between BGP peers. Resetting the connection can result in medium term unavailability due to the need to rebuild routing tables and route flapping. Route flapping may result in route dampening (suppression) if the route flaps occur frequently within a short time interval. The overall impact on BGP is likely to be moderate based on the likelihood of successful attack. If the TCP MD5 Signature Option and anti-spoofing measures are used then the impact will be low as these measures will successfully mitigate the vulnerability.
There is a potential impact on other application protocols such as DNS (Domain Name System) and SSL (Secure Sockets Layer) in the case of zone transfers and ecommerce transactions respectively, but the duration of the sessions is relatively short and the sessions can be restarted without medium term unavailability problems. In the case of SSL it may be difficult to guess the source IP address.
Data injection may be possible. However, this has not
been demonstrated and appears to be problematic.
The issue described in this advisory is the practicability of resetting an established TCP connection by sending suitable TCP packets with the RST (Reset) or SYN (Synchronise) flags set.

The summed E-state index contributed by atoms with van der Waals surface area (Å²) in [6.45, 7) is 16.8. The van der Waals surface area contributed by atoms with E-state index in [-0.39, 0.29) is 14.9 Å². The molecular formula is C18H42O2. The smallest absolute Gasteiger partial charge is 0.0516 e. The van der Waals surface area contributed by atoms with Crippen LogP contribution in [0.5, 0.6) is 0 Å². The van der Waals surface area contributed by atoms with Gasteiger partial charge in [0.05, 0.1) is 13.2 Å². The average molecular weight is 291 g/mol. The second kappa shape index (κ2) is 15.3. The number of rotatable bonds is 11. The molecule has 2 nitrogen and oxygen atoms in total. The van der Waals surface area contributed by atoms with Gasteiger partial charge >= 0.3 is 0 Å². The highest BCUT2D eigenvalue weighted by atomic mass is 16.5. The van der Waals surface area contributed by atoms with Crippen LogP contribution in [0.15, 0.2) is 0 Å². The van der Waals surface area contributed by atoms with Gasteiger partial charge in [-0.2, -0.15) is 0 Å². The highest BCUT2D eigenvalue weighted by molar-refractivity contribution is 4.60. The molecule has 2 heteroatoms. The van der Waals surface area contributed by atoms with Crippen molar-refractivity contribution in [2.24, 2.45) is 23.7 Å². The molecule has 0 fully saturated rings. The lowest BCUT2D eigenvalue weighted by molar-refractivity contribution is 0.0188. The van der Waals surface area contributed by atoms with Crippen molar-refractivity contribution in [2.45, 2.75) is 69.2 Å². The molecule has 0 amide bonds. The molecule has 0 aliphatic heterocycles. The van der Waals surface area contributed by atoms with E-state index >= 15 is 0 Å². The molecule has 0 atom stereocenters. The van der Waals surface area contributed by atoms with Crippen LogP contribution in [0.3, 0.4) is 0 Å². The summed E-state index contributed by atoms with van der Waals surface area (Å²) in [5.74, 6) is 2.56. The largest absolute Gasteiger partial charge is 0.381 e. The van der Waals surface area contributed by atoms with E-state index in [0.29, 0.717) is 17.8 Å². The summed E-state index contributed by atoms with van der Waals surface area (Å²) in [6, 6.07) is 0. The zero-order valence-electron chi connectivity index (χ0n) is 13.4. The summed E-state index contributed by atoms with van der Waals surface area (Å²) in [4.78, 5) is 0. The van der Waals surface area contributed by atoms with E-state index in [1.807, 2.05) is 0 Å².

The packets need to have source and destination IP addresses that match the established connection as well as the same source and destination TCP ports.
The fact that TCP sessions can be reset by sending suitable RST and SYN packets is a design feature of TCP according to RFC 793, but a reset attack is only possible at all because the source IP address and TCP port can be forged or “spoofed”.
Although denial of service using crafted TCP packets is a well known weakness of TCP, until recently it was believed that a successful denial of service attack was not achievable in practice. The reason for this is that the receiving TCP implementation checks the sequence number of the RST or SYN packet, which is a
32 bit number, giving a probability of 1/232 of guessing the sequence number correctly (assuming a random distribution).